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Disability Services

Documentation Requirements

Documentation should verify the substantial limitation of a major life activity and support requests for accommodation, academic adjustments, and/or auxiliary aids. Student Development regards disability-related information in its possession as educational records and as such recommends that any information provided be limited to that necessary to establish the disability and the right to an academic accommodation. Sufficient documentation varies according to the specific disabling condition. However, general guidelines include: recency of documentation, appropriate clinical documentation to substantiate the condition, evidence to establish a rationale supporting the need for accommodation, and qualifications of the evaluator.

Note that federal law states that a student is not required to submit written documentation of a disability if its effects are visible to the Student Development staff and if the need for all accommodations being requested is readily evident on the basis of those visible effects. These are the only circumstances under which the requirement for written documentation of disability may be waived.

The provision of all reasonable accommodation and services is based upon the assessment of the impact of the functional limitations. So that accommodations are most appropriate to the student's learning environment, documentation should be recent and validate the need for services based on the individual's current level of functioning in the educational setting. A school plan such as an individualized education program (IEP) or a 504 accommodation plan is not sufficient documentation on its own but may be included as part of a more comprehensive assessment battery.

Should initial documentation not be available, the University has the right to request disability related documentation from the appropriate licensed professional. The Director may also request additional information if initial documentation is either insufficient or incomplete. This information will be used to document a student's functional limitations in the educational setting and to determine reasonable accommodations. The cost of the documentation is the responsibility of the student. Information regarding specific requirements for evaluation and documentation is provided below. The University reserves the right to deny accommodation pending receipt of the documentation.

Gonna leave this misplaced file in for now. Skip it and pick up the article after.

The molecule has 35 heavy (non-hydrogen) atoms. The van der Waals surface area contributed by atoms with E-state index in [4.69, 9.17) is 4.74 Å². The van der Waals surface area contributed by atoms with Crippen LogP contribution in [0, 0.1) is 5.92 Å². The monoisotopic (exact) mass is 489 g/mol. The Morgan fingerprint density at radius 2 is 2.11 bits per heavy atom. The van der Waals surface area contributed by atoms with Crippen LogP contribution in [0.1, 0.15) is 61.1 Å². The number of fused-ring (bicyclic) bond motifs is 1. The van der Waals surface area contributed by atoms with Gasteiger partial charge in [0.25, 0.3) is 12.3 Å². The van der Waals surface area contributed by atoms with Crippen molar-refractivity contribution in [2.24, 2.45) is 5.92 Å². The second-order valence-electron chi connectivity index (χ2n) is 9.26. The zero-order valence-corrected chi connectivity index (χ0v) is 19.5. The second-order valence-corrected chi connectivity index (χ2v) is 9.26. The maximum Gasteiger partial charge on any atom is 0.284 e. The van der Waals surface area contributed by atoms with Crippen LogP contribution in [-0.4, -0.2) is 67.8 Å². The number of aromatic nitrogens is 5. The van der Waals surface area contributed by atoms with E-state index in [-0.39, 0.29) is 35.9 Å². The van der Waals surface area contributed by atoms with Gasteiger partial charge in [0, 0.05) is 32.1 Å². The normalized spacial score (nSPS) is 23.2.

Accommodation
Receiving accommodations should not be regarded as giving the student "special privileges," but rather as minimizing the impact of the disability to the greatest extent possible. It is important to remember that the professor expects the same academic performance from all students regardless of disability. The ADA and Section 504 did not intend that universities pass students because of a disability.

Decisions regarding appropriate accommodations are based upon the particular facts of each case, including the student interview, documentation, and other information relevant to the disabling condition. An accommodation plan is developed between the Director and the student. The recommended accommodations are written on a service contract and a letter of verification. It is the responsibility of the student to deliver letters of verification to the appropriate faculty/staff. Failure to notify the appropriate persons in a timely manner may result in the delay or interruption of services. Once notified, it is the responsibility of the student and faculty to work together in carrying out the recommended accommodations.